13. 13. - 13 - characteristic of HIV. Many of these bands have been identified as specific viral gene products. 7. The HIV-1 viral antigens are separated as follows (from top to bottom): gp160, gp120, p66, p55, p51, gp41, p31, p24, p17, and p15. The "gp" designation refers to glycoproteins; "p" indicates proteins. The numeric values (x100) indicate molecular weights. Interpretation of Results 1. Depending on the particular antibodies in the sample, reactivities with the separated antigenic components result in band profiles. The type of profile (the combination and intensity of bands that are present) determines whether the individual is considered positive for antibodies to HIV. 2. The classification of Western blot results is determined by certain criteria. Most institutions now follow the CDC guidelines, which require reactivity to at least 2 of the following antigens: p24, gp41, gp120/160 for a positive classification. It is now universally accepted that a negative result is the absence of all bands. Notes on Laboratory diagnosis of AIDS.. By Dr. Ashish V. Jawarkar Contact: pathologybasics@gmail.com... Facebook: www.facebook.com/pathologybasics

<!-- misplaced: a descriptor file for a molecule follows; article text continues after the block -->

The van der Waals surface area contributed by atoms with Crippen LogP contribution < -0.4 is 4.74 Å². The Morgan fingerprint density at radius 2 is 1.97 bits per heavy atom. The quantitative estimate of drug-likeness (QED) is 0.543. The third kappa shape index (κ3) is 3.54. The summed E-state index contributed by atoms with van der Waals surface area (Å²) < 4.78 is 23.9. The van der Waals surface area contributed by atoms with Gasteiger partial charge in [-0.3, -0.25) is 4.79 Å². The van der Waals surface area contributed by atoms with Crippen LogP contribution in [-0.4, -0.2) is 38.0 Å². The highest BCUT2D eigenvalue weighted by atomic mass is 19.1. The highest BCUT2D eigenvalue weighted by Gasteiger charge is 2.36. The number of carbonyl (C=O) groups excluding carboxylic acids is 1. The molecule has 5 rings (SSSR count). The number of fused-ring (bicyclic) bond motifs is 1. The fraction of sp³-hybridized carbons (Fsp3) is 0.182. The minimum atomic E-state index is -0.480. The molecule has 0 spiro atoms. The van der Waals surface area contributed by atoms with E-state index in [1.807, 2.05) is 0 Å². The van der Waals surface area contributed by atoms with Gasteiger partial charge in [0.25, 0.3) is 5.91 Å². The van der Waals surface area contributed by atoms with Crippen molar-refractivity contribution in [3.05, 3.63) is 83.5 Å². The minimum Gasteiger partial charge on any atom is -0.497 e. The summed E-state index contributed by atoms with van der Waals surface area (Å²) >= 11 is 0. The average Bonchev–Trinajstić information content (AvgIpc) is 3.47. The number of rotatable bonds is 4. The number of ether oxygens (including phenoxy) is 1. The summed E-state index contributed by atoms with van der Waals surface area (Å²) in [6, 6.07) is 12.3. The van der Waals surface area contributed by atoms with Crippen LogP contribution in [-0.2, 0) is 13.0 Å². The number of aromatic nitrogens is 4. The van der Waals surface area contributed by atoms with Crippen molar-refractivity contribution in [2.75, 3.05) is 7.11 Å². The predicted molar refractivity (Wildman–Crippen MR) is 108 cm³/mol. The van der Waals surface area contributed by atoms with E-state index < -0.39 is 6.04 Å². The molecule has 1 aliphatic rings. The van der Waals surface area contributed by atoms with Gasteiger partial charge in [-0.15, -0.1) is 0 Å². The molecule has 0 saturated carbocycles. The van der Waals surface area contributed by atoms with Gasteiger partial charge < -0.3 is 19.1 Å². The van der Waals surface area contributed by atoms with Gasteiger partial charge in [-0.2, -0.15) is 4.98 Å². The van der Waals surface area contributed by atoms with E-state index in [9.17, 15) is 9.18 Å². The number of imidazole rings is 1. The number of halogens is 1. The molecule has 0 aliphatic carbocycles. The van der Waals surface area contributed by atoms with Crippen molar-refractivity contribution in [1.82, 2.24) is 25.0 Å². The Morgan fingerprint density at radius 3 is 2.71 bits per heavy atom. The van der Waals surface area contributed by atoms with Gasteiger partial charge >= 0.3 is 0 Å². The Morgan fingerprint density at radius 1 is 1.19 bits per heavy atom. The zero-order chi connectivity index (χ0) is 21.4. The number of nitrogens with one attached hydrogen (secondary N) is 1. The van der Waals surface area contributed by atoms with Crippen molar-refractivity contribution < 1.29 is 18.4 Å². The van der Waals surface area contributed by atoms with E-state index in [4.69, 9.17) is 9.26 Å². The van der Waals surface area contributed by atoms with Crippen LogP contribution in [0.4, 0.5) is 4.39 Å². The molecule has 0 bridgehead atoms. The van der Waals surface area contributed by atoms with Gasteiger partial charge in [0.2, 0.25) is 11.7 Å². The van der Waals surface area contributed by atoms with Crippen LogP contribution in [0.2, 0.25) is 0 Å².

14. 14. - 14 - Indirect Immunofluorescent Antibody Assay In this technique, cells (usually lymphocytes) are infected with HIV and are fixed to a microscope slide. Serum containing HIV antibodies is added and reacts with the intracellular HIV. The slide is washed and then allowed to react with antiimmunoglobulin antibodies with a covalently bound fluorescence label attached. The reaction is visualized using a fluorescent microscope. This technique has the advantage of sometimes providing definitive diagnosis of samples that have yielded indeterminate results by Western blot analysis. Disadvantages to its use include the requirement of an expensive microscope and a subjective interpretation, thus necessitating well-trained individuals. Modified Western Blot Western blot assays that have the ability to identify and differentiate infections by HIV-1 and HIV-2 have been developed. Most incorporate the use of viral lysates from HIV-1 and synthetic peptides artificially applied from HIV-2 on the same nitrocellulose strip (a modified or augmented Western blot). In this case, multiple HIV-1 antigens and 1 HIV-2-specific band (gp36 or gp41) are present on the strip. Criteria established by manufacturers include reactions to 1 gene product from each of the 3 major groups (Gag, Pol, and Env) for positivity for HIV-1. To be considered positive for HIV-2, the test must show reactions to the HIV-2-specific antigen plus a reaction to HIV-1-specific antigens, which alone do not meet the criteria for positivity for HIV-1. Line Immunoassay Another alternative to the classic Western blot and IFA confirmatory tests is the line immunoassay (LIA). Notes on Laboratory diagnosis of AIDS.. By Dr. Ashish V. Jawarkar Contact: pathologybasics@gmail.com... Facebook: www.facebook.com/pathologybasics